One of the more provocative reports on the future of world religion, 2010-2050, was recently released by the Pew Forum. Six years in the making, and encompassing data from 234 countries and territories, it is a landmark piece of research.
Based largely on population growth projections, it revealed how rapidly the religious profile of the world is changing. The précis of the report is nearly twenty pages in length, the full report much longer (245 pages), so here are a few headlines:
*The rumors of religion's death have been exaggerated. Almost every major world religion (except Buddhism) will rise in numbers.
*The fastest growing world religion will be Islam.
*Despite Islam's growth, Christianity will still be the world's largest faith by 2050, but only barely. However, by 2070-2100, Islam will gain the numerical edge.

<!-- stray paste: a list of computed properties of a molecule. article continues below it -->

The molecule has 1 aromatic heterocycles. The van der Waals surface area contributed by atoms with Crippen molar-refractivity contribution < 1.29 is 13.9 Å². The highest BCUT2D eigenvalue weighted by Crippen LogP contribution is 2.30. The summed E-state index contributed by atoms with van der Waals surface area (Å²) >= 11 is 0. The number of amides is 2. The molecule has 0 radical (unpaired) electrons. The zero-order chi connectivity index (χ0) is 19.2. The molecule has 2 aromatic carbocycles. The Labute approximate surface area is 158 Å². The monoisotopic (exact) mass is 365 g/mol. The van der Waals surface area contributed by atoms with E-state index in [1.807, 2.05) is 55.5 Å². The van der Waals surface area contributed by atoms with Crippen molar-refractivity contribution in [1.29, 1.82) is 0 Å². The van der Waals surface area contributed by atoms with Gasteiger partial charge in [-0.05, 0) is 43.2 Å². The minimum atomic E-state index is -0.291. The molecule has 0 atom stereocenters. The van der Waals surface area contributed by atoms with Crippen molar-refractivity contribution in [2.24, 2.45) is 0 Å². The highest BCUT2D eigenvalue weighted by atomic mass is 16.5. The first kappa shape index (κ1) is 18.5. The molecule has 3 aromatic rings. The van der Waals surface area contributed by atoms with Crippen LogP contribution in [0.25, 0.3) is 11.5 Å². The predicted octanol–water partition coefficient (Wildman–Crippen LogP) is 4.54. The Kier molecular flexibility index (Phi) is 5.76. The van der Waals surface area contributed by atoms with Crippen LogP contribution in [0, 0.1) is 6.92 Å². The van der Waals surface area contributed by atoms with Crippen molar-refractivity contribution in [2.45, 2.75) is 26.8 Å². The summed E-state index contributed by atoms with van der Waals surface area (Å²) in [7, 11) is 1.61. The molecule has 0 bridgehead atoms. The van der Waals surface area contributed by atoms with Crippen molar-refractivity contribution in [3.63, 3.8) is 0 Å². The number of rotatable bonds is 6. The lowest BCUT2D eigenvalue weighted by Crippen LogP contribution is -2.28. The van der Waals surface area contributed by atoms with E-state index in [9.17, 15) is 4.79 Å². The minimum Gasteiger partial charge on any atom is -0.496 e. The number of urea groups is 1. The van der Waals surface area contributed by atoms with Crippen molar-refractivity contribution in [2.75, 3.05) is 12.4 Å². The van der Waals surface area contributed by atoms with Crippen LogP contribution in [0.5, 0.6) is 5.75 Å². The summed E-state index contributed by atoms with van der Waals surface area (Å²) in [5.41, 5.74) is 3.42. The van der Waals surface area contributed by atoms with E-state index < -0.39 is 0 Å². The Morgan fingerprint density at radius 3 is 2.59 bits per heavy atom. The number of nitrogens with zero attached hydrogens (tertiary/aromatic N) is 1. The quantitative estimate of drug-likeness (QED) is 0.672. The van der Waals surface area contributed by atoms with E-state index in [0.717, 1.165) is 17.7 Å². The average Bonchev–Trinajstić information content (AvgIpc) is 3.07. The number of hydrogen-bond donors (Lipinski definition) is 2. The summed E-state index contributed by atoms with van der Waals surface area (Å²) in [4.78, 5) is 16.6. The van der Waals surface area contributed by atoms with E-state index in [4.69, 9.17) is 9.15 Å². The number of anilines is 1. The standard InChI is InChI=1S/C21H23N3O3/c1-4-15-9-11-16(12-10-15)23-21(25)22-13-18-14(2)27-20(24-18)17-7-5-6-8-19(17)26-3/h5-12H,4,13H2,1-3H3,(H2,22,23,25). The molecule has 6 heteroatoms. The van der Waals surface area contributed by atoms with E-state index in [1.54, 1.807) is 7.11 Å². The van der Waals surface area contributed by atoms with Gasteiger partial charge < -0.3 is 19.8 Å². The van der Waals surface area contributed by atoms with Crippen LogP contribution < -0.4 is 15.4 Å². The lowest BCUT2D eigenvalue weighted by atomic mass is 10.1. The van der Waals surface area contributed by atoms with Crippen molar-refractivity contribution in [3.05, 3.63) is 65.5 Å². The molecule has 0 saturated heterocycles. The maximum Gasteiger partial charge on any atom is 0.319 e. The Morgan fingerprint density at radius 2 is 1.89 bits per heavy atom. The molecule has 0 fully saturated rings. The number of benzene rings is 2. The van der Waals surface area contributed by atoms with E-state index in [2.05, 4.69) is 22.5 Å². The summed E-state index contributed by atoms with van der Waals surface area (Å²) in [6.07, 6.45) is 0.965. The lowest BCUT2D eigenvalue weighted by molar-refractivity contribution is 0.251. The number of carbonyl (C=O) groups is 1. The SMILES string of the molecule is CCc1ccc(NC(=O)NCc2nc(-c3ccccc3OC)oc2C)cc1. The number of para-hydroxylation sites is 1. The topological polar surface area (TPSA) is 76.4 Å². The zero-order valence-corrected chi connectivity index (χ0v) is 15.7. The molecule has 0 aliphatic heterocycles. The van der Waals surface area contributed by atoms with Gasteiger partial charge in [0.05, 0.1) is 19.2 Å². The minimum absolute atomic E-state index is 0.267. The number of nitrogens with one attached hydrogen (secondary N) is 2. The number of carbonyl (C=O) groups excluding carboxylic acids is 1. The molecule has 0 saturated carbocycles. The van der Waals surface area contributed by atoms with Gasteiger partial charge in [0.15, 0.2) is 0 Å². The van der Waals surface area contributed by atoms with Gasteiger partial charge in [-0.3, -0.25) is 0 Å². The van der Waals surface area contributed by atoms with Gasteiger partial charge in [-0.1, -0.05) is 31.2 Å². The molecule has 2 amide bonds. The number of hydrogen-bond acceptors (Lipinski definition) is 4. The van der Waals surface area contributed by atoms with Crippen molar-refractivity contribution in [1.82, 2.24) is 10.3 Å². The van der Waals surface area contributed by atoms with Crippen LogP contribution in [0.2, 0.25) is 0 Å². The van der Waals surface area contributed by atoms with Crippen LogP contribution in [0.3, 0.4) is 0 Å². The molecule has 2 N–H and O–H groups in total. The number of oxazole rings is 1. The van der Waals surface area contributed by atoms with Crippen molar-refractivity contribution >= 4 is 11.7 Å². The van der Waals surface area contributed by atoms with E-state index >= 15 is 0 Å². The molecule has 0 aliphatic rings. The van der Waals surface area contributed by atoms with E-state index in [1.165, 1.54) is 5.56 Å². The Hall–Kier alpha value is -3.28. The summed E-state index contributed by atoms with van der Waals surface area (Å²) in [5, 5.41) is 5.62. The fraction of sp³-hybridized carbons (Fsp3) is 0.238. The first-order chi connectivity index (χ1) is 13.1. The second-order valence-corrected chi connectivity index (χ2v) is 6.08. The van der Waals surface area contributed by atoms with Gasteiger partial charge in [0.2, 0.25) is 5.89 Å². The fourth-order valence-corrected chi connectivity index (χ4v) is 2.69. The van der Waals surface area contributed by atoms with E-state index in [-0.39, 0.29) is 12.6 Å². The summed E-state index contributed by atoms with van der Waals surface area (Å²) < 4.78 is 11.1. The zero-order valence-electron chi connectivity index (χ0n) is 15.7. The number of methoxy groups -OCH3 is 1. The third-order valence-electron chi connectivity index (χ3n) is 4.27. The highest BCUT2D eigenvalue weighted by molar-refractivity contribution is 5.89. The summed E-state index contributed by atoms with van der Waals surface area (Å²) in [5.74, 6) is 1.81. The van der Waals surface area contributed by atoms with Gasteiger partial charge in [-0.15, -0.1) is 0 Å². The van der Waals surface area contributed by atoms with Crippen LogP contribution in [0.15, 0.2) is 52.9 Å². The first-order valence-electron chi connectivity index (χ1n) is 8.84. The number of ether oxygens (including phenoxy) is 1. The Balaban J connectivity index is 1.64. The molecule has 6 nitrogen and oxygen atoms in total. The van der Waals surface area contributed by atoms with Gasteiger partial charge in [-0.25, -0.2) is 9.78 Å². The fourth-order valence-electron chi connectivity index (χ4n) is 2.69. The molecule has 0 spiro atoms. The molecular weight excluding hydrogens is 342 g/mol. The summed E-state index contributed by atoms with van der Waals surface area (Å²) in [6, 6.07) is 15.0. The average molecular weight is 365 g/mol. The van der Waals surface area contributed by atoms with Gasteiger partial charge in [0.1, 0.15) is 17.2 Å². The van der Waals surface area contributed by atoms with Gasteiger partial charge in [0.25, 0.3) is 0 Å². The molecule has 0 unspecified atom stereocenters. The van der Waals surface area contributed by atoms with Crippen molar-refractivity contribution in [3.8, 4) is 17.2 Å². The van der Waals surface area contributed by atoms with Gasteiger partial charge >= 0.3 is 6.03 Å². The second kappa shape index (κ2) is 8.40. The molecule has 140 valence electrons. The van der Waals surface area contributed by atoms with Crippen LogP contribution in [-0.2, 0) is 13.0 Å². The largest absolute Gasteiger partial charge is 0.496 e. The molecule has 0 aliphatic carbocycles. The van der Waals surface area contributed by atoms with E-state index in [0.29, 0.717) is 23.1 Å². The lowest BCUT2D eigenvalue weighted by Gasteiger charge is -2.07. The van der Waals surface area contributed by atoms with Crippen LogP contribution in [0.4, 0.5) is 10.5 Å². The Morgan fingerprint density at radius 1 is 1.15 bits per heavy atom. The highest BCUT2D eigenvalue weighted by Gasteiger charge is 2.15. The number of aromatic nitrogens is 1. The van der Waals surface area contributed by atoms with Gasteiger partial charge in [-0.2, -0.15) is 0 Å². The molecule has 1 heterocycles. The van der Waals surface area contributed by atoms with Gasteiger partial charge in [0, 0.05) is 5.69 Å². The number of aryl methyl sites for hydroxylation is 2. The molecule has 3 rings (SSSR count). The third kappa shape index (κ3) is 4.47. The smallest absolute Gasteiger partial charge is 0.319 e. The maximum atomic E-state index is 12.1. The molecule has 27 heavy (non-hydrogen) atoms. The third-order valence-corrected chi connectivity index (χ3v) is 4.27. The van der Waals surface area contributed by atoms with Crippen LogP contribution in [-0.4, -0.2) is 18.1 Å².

*Islam and Christianity, combined, will represent 6 out of every 10 human beings on the planet.
*In the United States, Christianity will retain its majority but decline, and Muslims will grow to surpass Jews as the second largest non-Christian American religion.
*The "rise of the nones" will continue in the West, but not on the wider global front, where the lack of religious affiliation will actually decline.
There is much more that could be reported – fewer countries will have Christian majorities, the explosion of Christianity in Sub-Saharan Africa – but the gist of the report is clear.
The race for the world's soul is between the cross and the crescent.
James Emery White
"The Future of World Religions: Population Growth Projections, 2010-2050," Pew Research Center, released Thursday, April 2, 2015, read online.
Daniel Burke, "The world's fastest-growing religion is ...," CNN, Friday, April 3, 2015, read online.
Razive Akkoc, "Mapped: What the world's religious landscape will look like in 2050," The Telegraph, April 8, 2015, view online.